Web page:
For 50 years, James Bond has used his license to kill and the coolest of gadgets to dispatch countless villains and, in the end, get the ubiquitous Bond girl.
In "Skyfall," Daniel Craig returns for the third time as the British intelligence operative in the 23rd official Bond adventure--one the actor and his director, Sam Mendes, consider an homage to past Bond films and to the books by Ian Fleming.
"We always go back to Fleming when we just sit and discuss," Craig said during a press conference at the Crosby Hotel in New York. "If you look at the novels, he's so conflicted. ... He's a killer. He kills for a living. It's really kind of a dark place he goes.
"I'm so proud that the writing is so good in this movie and the lightness of touch is back that we all wanted so much."
Mendes and screenwriter John Logan brought back the lightness--you'll see Bond's classic Aston Martin--but there's a lot of darkness as the story focuses on the complex relationship between Bond and his boss, M (Judi Dench), and her past with Javier Bardem's baddie, Raoul Silva.
Craig was once again stretched both emotionally and physically in the role. In addition to his standard Bond fisticuffs, Craig did mixed martial arts training and had to refine his backstroke. Bond falls from a bridge early in the film, which required Craig to spend some time under water. The avid scuba diver said he enjoyed the underwater scenes, but he wasn't thrilled about all the running Bond does.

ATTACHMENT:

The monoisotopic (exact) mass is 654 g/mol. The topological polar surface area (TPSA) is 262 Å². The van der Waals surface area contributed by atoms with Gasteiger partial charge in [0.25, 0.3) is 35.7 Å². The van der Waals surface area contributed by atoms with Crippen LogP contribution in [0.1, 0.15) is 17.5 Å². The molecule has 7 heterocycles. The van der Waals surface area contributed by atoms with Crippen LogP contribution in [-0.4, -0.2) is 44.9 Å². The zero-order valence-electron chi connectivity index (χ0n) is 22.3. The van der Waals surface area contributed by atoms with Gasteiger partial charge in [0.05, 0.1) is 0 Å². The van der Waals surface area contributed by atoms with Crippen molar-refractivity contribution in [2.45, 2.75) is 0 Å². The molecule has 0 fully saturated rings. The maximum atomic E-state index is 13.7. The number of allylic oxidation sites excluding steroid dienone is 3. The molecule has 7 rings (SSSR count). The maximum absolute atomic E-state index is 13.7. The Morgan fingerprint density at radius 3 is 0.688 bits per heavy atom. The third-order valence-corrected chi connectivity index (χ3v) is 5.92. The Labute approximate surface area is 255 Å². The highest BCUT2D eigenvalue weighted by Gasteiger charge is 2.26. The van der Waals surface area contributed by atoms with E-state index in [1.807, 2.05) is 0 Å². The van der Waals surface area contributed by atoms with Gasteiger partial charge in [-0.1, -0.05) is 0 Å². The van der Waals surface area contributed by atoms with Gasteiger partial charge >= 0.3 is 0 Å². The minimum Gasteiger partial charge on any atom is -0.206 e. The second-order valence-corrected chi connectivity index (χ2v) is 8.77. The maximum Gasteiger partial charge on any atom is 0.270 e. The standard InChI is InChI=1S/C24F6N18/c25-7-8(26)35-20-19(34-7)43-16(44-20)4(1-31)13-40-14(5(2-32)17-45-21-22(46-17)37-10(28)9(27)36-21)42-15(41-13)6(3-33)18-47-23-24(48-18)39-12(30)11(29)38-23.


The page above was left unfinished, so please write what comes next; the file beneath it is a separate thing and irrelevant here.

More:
"I had to do a lot of running in this movie, which I rather hate," the 44-year-old said. "Bond doesn't usually walk through a room. I'm going to have to change that."
Apparently, a wet Bond is a mandatory script element. According to producer Michael G. Wilson, producer Barbara Broccoli insists on it.
"Barbara always makes sure that there are scenes in the film where Daniel gets wet," Wilson said at the same press conference.
"Preferably with a little tiny pair of shorts," Broccoli joked, causing Craig to blush.
Craig talked as if he'd be squeezing into more swim trunks in the future--at least for Bond films 24 and 25. Although he appears to be enjoying the wild ride now, Craig admitted he resisted playing Bond at first.
"I was just a little bewildered that they would even come to me," Craig said of being hired to play 007 in "Casino Royale." "Of course, I was concerned about being typecast but when you weigh it out it's not such a bad thing to be typecast as James Bond, is it? I'm incredibly proud and lucky to be in the position I'm in here. Soon as we get the script, I'll be really up for doing 24."
Maybe he'll be back in another Aston Martin, too.
"It's a gag, but it's a good gag," he said. "The car is beautiful and everybody loves it. You might find another one--you never know."
Miki Turner is a RedEye special contributor.
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